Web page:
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Changing of the guard at Salvatore's

Changing of the guard at Salvatore's: 'When you're used to being with the public so often, it does hurt to be away from it.'

Source:  Buffalo News (Buffalo, NY)
Publication Date: 14-JUL-07

Byline: Sandra Tan 

Jul. 14--Russ Salvatore always knew his son would succeed him as the proprietor of Salvatore's Italian Gardens. That's the way he planned it, from the time his son was old enough to handle a broom.

Joseph Salvatore walked like a shadow in his father's well-worn path for more than 30 years. But when he finally stepped into his father's shoes in November, Russ wasn't quite ready to step out of them.

"It was a little bit difficult," he conceded.

Russ's friends would probably liken this statement to calling Mother Teresa "a nice lady." But it doesn't take long to loosen the truth from this passionate entrepreneur.

"It hurts very much," he said in a choked voice. "And sometimes, I lay back and cry, and I say, 'Why did I make this decision to turn this over as fast as I did?' When you're used to being with the public so often, it does hurt to be away from it."

Onlookers might wonder what Russ means by "fast." At 74, most of his contemporaries have long since retired, giving way, with relief, to younger workers and devoting their remaining time to grandkids, travel and golf.

Russ was never one of those men. He nurtured Salvatore's Italian Gardens from a pizza and hot dog stand in 1967 to Western New York's most famous culinary landmark, a lavish showplace on Transit Road drawing international patrons.

Salvatore's gave Russ his fame and fortune, while he gave the restaurant his unflagging devotion.

"I was there morning, noon and night," he said. "I loved it so much. I'm completely bored now because I'm not putting all those hours in."

As Russ works to create a new legacy as a benefactor for Trocaire College, he struggles to leave behind a 40-year love and prays for the restaurant's continued success.

In 2004, Russ signed over his restaurant and the nearby Garden Place Hotel to his son, Joe, circumventing the future impact of estate taxes on his family. Russ continued to operate the place as his own, though, for nearly three more years.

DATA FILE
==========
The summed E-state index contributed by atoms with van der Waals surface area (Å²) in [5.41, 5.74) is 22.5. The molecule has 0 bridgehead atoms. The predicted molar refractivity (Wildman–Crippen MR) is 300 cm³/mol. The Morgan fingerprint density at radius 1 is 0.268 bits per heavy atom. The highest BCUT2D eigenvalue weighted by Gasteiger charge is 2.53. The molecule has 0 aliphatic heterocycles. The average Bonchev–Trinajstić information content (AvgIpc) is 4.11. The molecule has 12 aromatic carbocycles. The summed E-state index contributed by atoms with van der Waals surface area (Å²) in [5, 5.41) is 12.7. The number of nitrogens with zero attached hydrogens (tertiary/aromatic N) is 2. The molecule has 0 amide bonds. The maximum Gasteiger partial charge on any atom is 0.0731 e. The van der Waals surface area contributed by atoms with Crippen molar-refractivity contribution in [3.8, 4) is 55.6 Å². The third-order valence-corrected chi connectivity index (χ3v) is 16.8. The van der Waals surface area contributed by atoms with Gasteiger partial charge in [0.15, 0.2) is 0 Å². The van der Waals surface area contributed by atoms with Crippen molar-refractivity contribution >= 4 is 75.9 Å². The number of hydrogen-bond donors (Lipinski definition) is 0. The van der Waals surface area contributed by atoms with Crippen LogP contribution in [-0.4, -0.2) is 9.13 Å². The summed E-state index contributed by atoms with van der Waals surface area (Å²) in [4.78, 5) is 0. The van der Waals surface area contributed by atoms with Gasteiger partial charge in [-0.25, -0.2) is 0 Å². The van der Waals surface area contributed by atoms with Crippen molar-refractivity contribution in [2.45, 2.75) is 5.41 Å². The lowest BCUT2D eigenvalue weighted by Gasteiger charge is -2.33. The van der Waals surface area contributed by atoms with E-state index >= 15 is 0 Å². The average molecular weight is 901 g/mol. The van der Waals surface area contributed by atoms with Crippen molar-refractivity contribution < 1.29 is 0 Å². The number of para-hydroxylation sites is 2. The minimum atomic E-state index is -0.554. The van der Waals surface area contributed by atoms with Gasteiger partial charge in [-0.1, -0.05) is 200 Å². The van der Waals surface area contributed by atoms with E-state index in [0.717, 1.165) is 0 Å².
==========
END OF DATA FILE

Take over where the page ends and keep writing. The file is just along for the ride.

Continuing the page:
But Joe has always had his own ideas about how to take the restaurant to the next level. With his legal ownership rights, he made the final push last fall to become the owner in reality.

"He said, 'Dad, I want to try things my way,' " Russ recalled.

According to Russ' friends, the two men exchanged more words than that, stirring up long-simmering family issues. But Russ denied assertions he was pushed out the door.

"He didn't throw me out," Russ said of his son. "He just asked if he could take over and run it. He's been wanting to do it for 25 years. He's got a lot of brains for the business."

No one disputes that Joe has earned the title of successor. At age 49, he knows more than anyone about the job.

Joe started working at Salvatore's when he was 11, sweeping floors and helping put together tables, he said. He's spent his adulthood working 65 hours a week, handling everything from banquets to liquor purchases.

"I've kind of grown with the place," Joe said. "It's not like in the last three years I just walked in the door and said: 'I'm going to start doing things.' I've worked hand-in-hand with everybody in the place."

Since taking over, Joe has committed to modernizing and expanding Salvatore's. He's hired and promoted staff and installed a new reservation and seating system that allows patrons to reserve online.

He's also making the restaurant more competitive with other banquet facilities by building a 12,900-square-foot addition. It will increase Salvatore's footprint by nearly 25 percent and double the capacity of the north banquet room. A hotel expansion may come later, he said.